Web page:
"Lokomobilen (La machine à vapeur)"
Signed OC and dated 1924. Panel 35 x 27 cm.
3 000 000 - 4 000 000 SEK
300 300 - 400 400 EUR
Astri och Eric Grate.
Docent and museum director for Nationalmuseum Pontus Grate.
Maison Watteau, Paris, 1924.
Galerie Artek, "Hommage à Otto G. Carlsund", March - April 1950, cat. no. 2.
Norrköpings Konstmuseum, "Otto G. Carlsund", 17 november 1968 - 12 januari 1969, cat. no. 5.
Malmö Museum, "Otto G. Carlsund 1897-1948", 13 April - 11 May 1969, cat. no. 5.
Moderna Museet, Stockholm, "Utopi och verklighet - Svensk modernism 1900-1960", 7 October 2000 – 14 January 2001, cat. no. 50.
Liljevalchs konsthall, Stockholm, "Otto G Carlsund", 2007.
Bulletin de "L'Effort Moderne" no. 10, December 1924, illustrated.
Svensk konstkrönika under 100 år, 1944, illustrated.
Svenskt konstnärslexikon I, 1952.
Malmö Museum, exhibition catalogue, Oscar Reutersvärd, "Carlsund och muralmåleriet", 1969, mentioned p. 10.
Oscar Reutersvärd, "Otto G. Carlsund - i fjärrperspektiv", kalejdoskop förlag, 1988, ill p. 16, mentioned p. 22, ill fullpage p. 23.
Anders Wahlgren, "Otto Carlsund", Carlssons bokförlag, 2021, illustrated on the cover, ill. fullpage p. 73, mentioned p. 74-75, ill. pp. 80-81.
Otto G Carlsund was born in St. Petersburg, his father was a Swedish engineer, and his mother was French. In 1924 he came to Paris through his friend GAN and was introduced at the “Academie Moderne”. He spoke both Russian and French and was able to act as a mouthpiece between the students and Léger. Carlsund quickly gained a favoured position as he was talented and inspiring both as a painter and theorist. He became one of the founders together with Amédée Ozenfant for the new movement “Art Concret” and had some critically acclaimed exhibitions at the Swedish–owned gallery ‘Mots et Images’ in Paris.
Because it was expensive to live in Paris, Carlsund regularly went down to his grandmother in the village of Le Mayet-d’École in the Vichy area in France, where he also had a large part of his family on his mother’s side. Here Carlsund had set up his studio in one of the farmhouses where he could devote himself to painting. During one of these stays, Carlsund painted ‘Lokomobilen’, a true masterpiece and an icon in Swedish modernism.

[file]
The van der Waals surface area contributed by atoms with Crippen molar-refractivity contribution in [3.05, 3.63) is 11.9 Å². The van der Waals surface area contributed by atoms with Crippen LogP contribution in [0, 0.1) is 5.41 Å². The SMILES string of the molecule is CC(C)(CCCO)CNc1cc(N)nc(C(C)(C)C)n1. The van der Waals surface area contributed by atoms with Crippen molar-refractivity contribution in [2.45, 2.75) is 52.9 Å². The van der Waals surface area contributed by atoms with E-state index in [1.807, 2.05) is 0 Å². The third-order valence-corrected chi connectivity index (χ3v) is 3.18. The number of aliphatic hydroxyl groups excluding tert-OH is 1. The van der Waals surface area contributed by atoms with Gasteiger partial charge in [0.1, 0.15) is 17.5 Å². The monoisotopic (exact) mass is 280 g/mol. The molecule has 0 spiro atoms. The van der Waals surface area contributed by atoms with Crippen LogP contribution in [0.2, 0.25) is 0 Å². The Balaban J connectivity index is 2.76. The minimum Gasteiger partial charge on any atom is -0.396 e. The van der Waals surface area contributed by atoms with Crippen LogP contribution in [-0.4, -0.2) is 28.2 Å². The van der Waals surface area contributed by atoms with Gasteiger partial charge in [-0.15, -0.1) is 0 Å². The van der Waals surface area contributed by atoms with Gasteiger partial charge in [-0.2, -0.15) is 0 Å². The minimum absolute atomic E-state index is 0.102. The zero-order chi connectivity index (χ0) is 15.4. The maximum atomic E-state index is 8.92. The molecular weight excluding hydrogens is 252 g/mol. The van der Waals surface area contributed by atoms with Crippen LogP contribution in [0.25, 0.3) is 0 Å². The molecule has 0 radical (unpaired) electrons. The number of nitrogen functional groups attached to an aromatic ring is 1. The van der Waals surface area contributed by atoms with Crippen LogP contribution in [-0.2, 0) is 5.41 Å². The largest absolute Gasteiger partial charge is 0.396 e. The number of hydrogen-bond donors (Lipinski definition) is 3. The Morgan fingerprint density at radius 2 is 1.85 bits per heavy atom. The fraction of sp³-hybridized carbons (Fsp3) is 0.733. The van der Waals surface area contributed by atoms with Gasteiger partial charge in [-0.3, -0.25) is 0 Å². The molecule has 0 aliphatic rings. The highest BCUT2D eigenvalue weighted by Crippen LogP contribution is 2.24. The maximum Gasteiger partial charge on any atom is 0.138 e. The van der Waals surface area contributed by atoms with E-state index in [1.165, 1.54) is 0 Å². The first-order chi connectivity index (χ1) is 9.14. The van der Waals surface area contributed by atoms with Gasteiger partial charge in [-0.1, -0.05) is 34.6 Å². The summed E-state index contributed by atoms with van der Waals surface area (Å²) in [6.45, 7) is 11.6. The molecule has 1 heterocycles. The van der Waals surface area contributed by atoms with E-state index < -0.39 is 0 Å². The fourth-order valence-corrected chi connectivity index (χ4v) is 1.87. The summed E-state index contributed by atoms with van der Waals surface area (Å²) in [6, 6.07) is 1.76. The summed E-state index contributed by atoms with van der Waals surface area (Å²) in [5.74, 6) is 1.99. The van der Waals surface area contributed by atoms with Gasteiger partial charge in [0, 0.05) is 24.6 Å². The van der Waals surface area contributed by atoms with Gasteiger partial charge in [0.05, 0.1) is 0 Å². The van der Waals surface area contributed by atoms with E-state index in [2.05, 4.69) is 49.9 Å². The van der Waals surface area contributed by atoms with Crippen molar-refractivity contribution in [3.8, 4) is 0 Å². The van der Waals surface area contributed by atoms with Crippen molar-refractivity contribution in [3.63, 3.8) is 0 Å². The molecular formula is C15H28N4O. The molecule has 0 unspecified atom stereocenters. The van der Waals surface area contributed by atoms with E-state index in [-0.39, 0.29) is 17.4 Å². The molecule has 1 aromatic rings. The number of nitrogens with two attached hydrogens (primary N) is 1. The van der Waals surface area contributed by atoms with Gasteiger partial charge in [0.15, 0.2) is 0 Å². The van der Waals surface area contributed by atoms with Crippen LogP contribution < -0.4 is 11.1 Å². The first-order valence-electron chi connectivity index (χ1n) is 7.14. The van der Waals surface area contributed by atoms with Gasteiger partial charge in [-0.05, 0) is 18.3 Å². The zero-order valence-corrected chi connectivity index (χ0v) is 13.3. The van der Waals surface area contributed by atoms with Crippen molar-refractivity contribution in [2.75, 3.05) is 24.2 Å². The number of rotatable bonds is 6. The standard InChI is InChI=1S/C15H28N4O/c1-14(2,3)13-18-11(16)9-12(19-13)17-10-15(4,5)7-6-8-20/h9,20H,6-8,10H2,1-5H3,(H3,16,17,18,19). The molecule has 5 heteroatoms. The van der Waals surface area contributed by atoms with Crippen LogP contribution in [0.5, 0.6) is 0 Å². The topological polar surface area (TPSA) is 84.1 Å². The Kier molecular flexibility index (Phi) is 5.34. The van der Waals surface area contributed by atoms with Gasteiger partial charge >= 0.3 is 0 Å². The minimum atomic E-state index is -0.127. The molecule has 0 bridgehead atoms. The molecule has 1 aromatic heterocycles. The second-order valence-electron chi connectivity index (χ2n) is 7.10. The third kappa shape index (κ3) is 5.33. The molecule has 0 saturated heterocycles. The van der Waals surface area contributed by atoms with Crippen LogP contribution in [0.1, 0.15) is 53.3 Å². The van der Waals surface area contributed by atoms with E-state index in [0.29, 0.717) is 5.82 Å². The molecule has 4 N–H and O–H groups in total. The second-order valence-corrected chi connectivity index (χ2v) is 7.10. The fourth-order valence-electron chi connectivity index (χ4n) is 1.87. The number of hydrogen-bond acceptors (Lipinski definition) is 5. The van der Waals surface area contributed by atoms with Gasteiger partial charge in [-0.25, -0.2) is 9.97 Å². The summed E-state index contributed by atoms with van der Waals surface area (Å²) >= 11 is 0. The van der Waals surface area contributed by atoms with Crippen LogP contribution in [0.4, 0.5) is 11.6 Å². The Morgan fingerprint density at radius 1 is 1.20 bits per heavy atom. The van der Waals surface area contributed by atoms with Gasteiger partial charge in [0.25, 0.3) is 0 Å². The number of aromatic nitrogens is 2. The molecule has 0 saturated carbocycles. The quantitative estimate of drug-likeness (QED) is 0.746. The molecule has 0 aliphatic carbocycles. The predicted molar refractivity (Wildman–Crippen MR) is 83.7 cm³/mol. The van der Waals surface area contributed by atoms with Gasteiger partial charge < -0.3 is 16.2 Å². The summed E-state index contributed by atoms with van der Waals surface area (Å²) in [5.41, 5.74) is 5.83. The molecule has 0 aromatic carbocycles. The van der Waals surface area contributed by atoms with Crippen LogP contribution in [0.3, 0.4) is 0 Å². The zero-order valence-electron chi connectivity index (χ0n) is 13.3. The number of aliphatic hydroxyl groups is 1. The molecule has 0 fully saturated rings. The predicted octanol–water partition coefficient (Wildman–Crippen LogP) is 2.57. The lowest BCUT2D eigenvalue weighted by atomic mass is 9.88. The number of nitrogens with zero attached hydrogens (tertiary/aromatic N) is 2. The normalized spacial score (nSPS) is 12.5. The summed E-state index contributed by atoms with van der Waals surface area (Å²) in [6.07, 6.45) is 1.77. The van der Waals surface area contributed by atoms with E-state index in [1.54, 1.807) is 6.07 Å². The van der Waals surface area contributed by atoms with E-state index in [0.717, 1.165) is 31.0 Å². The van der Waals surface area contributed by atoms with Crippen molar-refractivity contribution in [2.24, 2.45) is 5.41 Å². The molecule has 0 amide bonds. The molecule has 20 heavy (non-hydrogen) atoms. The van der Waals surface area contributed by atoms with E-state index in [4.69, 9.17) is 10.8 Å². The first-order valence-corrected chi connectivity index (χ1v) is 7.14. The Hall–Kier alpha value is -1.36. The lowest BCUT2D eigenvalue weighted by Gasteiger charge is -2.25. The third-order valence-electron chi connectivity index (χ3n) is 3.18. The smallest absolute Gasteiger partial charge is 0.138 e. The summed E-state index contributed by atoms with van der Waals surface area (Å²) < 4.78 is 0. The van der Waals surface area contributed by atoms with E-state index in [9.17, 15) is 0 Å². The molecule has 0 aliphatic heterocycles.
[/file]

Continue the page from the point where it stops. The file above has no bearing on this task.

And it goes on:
“This is one of Carlsund’s many stylistic hybridizations of different isms. Here is Carpaccio’s renaissance style, crossed with Léger’s ‘tubism’. The two trees and the farmer in a straw hat are taken from the famous Italian, the assembly of circles and polished cylindrical shapes – and the three smoke puffs - characteristic compositional elements of Léger. The sublimated scenery is as follows: From the right comes the farmer with a loaded wheelbarrow and shovel. The steam engine’s power is transmitted by the drive wheel to the unit to the left outside the picture. The large lag vessel in the centre speaks for a winepress. As the photo shows from the hanging of Léger’s and the four Scandinavian students’ painting in October 1924 at Maison Watteau, Carlsund’s locomotive came to occupy a prominent place on the expo.” (Oscar Reutersvärd, Otto G. Carlsund - In remote perspective, Kaleidoscope publisher, 1988, page 22).
The Swedish culture house Maison Watteau, named after the 18th-century French painter Watteau who allegedly had his studio in the house, was located on Rue Jules Chaplin in Paris and played an essential role as a meeting place French art world in Montparnasse. The opening at Maison Watteau on October 8, 1924, was well attended, and there was great interest. Among other things, the well-known gallery owner Léonce Rosenberg paid special attention to Carlsund’s paintings.
Anders Wahlgren has chosen Lokomobilen as the cover of his new book about Carlsund and writes the following about the work: “The locomotive that Carlsund painted in Mayet was a tribute to the machine and perhaps to the relative Otto Edvard, who designed steam locomotives at Motala workshops. The shiny shape of the steam boiler, valves and pistons. Everything painted with a precision that came to be characteristic of Carlsund. Here he got a full outlet for his machine worship in a motif that provided great opportunities to refine the geometric shapes. From Léger, he had been taught to produce details in the machines and place shiny objects against the carpet, in the axles and gears. Even the man guarding the locomotive has a hat whose shape becomes central in the painting, like the wine barrel. He provides the black barrel with his signature OC. It will be an important graphic accent and part of the composition. ” (Anders Wahlgren, Otto Carlsund, Carlsson's book publisher, 2021, pages 74 - 75).
Anders Wahlgren was the exhibition commissioner for the exhibition about Otto G Carlsund at Liljevalchs Konsthall in Stockholm in 2007 when Lokomobilen was the work that visitors were met by in the form of a monumental banner on one of the outdoor walls at the entrance.
The work has never been for sale and has been owned by the same family since the 1920s.